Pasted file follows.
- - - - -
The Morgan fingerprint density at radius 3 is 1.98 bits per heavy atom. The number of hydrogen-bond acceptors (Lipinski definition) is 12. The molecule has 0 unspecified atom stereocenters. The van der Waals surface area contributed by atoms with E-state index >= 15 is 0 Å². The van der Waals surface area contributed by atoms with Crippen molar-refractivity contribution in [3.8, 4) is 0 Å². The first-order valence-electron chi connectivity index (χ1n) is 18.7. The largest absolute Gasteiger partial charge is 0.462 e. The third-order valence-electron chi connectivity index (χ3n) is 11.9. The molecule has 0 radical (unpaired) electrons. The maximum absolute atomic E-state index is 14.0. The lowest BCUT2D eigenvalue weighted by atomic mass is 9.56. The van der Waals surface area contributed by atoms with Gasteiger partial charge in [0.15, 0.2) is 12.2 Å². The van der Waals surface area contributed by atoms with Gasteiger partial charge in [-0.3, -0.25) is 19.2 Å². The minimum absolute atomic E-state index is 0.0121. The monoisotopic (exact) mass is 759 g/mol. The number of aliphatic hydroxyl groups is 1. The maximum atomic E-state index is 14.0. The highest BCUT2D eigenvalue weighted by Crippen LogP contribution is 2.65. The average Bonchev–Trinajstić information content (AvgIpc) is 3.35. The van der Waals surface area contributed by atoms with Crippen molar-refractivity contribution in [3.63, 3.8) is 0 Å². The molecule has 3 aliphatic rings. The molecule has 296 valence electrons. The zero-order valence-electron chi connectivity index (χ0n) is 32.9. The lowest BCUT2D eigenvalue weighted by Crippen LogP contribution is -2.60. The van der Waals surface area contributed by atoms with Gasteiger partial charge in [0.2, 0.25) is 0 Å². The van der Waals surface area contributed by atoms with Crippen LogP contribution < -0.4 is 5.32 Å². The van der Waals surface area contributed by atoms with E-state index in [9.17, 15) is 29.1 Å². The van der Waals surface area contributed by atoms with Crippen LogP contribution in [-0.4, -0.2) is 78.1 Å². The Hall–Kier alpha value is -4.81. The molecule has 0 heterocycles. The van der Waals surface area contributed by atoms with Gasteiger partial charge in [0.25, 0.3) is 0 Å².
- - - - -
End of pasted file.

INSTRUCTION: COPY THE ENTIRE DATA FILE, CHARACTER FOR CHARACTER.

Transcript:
The Morgan fingerprint density at radius 3 is 1.98 bits per heavy atom. The number of hydrogen-bond acceptors (Lipinski definition) is 12. The molecule has 0 unspecified atom stereocenters. The van der Waals surface area contributed by atoms with E-state index >= 15 is 0 Å². The van der Waals surface area contributed by atoms with Crippen molar-refractivity contribution in [3.8, 4) is 0 Å². The first-order valence-electron chi connectivity index (χ1n) is 18.7. The largest absolute Gasteiger partial charge is 0.462 e. The third-order valence-electron chi connectivity index (χ3n) is 11.9. The molecule has 0 radical (unpaired) electrons. The maximum absolute atomic E-state index is 14.0. The lowest BCUT2D eigenvalue weighted by atomic mass is 9.56. The van der Waals surface area contributed by atoms with Gasteiger partial charge in [0.15, 0.2) is 12.2 Å². The van der Waals surface area contributed by atoms with Gasteiger partial charge in [-0.3, -0.25) is 19.2 Å². The minimum absolute atomic E-state index is 0.0121. The monoisotopic (exact) mass is 759 g/mol. The number of aliphatic hydroxyl groups is 1. The maximum atomic E-state index is 14.0. The highest BCUT2D eigenvalue weighted by Crippen LogP contribution is 2.65. The average Bonchev–Trinajstić information content (AvgIpc) is 3.35. The van der Waals surface area contributed by atoms with Crippen molar-refractivity contribution in [3.63, 3.8) is 0 Å². The molecule has 3 aliphatic rings. The molecule has 296 valence electrons. The zero-order valence-electron chi connectivity index (χ0n) is 32.9. The lowest BCUT2D eigenvalue weighted by Crippen LogP contribution is -2.60. The van der Waals surface area contributed by atoms with Gasteiger partial charge in [0.2, 0.25) is 0 Å². The van der Waals surface area contributed by atoms with Crippen LogP contribution < -0.4 is 5.32 Å². The van der Waals surface area contributed by atoms with E-state index in [9.17, 15) is 29.1 Å². The van der Waals surface area contributed by atoms with Crippen LogP contribution in [-0.4, -0.2) is 78.1 Å². The Hall–Kier alpha value is -4.81. The molecule has 0 heterocycles. The van der Waals surface area contributed by atoms with Gasteiger partial charge in [0.25, 0.3) is 0 Å².